Many modern-day humans may be carrying around a fragment of Neanderthal DNA on one of their sex chromosomes, a new study finds.
The research adds a piece of corroborating evidence to the theory that Neanderthals and humans interbred sometime after humans migrated out of Africa between 50,000 and 80,000 years ago. The DNA fragment, found on the human X chromosome, is present in 9 percent of humans across the world from Asia to Europe to America — except in Africa, where it does not appear.
"It's in the Middle East, it's in Europe, it's in Eurasia, it's in America, it's in Australia," study researcher Damian Labuda of the University of Montreal told LiveScience. "This one event which led to this on the human X chromosome has to occur very early after modern man left Africa."
Mating with Neanderthals
Early humans and Neanderthals (Homo neanderthalenis) co-existed, and researchers have long searched for evidence that the two groups mated.
Labuda got his first sign of the interbreeding about a decade ago when he discovered a snippet of DNA on the X chromosome found only in non-Africans and whose origin was unknown. (X chromosomes are sex chromosomes; women have two and men have one, paired with a Y chromosome.)
But until 2010 the group didn't have anything to compare the snippet with. That year, the Neanderthal genome was sequenced, and a team of researchers (not including Labuda) reported in the journal Science that between 1 and 4 percent of the genome of some modern humans hails from Neanderthals, stocky hominids who lived between 130,000 and 30,000 years ago.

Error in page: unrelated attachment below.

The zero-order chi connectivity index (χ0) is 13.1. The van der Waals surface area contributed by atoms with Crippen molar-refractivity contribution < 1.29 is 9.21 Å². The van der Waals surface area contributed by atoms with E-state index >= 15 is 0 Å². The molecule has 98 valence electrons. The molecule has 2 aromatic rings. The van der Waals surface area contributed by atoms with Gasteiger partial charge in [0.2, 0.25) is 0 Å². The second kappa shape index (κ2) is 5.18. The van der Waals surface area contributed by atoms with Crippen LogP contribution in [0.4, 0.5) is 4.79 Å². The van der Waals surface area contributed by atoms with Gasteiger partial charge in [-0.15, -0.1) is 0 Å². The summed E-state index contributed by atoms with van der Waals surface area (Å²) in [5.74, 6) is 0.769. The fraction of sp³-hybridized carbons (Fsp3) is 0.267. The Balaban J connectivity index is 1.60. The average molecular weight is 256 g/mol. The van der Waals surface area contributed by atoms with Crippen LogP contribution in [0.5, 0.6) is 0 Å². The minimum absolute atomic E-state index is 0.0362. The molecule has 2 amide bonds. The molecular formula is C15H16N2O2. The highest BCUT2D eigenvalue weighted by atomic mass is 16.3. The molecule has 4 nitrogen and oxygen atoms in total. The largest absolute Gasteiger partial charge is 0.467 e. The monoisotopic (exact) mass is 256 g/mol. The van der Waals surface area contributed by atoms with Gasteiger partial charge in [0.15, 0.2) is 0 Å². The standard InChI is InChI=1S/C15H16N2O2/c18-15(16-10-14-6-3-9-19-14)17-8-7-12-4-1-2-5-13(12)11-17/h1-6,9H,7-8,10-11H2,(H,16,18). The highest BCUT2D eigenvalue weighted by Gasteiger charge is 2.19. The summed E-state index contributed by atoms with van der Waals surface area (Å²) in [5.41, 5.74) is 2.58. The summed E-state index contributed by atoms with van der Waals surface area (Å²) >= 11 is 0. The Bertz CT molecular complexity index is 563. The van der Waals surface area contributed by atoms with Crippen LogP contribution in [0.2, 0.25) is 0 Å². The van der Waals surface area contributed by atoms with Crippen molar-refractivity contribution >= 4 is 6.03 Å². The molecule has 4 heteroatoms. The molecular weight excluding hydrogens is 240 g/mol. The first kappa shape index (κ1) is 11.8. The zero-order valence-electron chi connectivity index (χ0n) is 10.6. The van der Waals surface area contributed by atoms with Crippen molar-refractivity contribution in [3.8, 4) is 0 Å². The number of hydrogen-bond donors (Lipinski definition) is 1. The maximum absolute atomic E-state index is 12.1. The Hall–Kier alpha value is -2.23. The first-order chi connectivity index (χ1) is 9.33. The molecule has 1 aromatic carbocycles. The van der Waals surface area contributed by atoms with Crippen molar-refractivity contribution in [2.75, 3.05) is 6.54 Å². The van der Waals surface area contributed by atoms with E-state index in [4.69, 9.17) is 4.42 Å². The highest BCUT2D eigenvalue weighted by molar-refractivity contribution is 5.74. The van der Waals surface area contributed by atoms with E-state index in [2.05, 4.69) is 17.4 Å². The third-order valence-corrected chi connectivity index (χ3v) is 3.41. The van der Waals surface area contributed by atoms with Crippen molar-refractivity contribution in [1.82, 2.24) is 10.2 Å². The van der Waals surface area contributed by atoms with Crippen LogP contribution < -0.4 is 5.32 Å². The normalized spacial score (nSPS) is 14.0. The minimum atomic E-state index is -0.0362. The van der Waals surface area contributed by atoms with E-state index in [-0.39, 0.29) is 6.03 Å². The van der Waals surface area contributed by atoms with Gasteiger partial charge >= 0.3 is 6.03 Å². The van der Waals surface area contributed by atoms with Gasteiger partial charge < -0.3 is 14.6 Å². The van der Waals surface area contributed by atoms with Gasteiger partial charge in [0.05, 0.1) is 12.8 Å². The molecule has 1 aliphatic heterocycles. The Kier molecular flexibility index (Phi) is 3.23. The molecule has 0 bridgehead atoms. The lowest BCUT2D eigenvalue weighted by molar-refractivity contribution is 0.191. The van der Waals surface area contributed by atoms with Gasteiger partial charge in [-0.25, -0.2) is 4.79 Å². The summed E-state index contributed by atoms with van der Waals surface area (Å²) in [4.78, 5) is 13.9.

That 2010 study used DNA extracted from Neanderthal bones found in Croatia. With the new availability of a partial Neanderthal gene sequence from Croatia, Labuda and his team had something to compare their mysterious X chromosome fragment with.
Using DNA from 6,092 modern X chromosomes from every continent, the researchers found that the modern-day fragment matches one found in the Neanderthal genome. [Read: Who Were the Neanderthals?]
"Dr. Labuda and his colleagues were the first to identify a genetic variation that was likely to have come from an archaic population," David Reich, a Harvard School of Medicine geneticist who worked on the original Neanderthal sequencing project, said in a statement. "This was done entirely without the Neanderthal genome sequence, but in light of the Neanderthal sequence, it is now clear that they were absolutely right."
The next challenge, Labuda said, is to tease out whether Neanderthal DNA made a difference to the ability of early humans to survive and thrive.
"It is interesting to know how many of these fragments there are, where they are, what they are doing," Labuda said. "Are they neutral like the one which we have found, or do they provide some functional addition and could be maybe beneficial?"
The research was published in the July issue of the journal Molecular Biology and Evolution.
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Stephanie Pappas is a contributing writer for Live Science, covering topics ranging from geoscience to archaeology to the human brain and behavior. She was previously a senior writer for Live Science but is now a freelancer based in Denver, Colorado, and regularly contributes to Scientific American and The Monitor, the monthly magazine of the American Psychological Association. Stephanie received a bachelor's degree in psychology from the University of South Carolina and a graduate certificate in science communication from the University of California, Santa Cruz.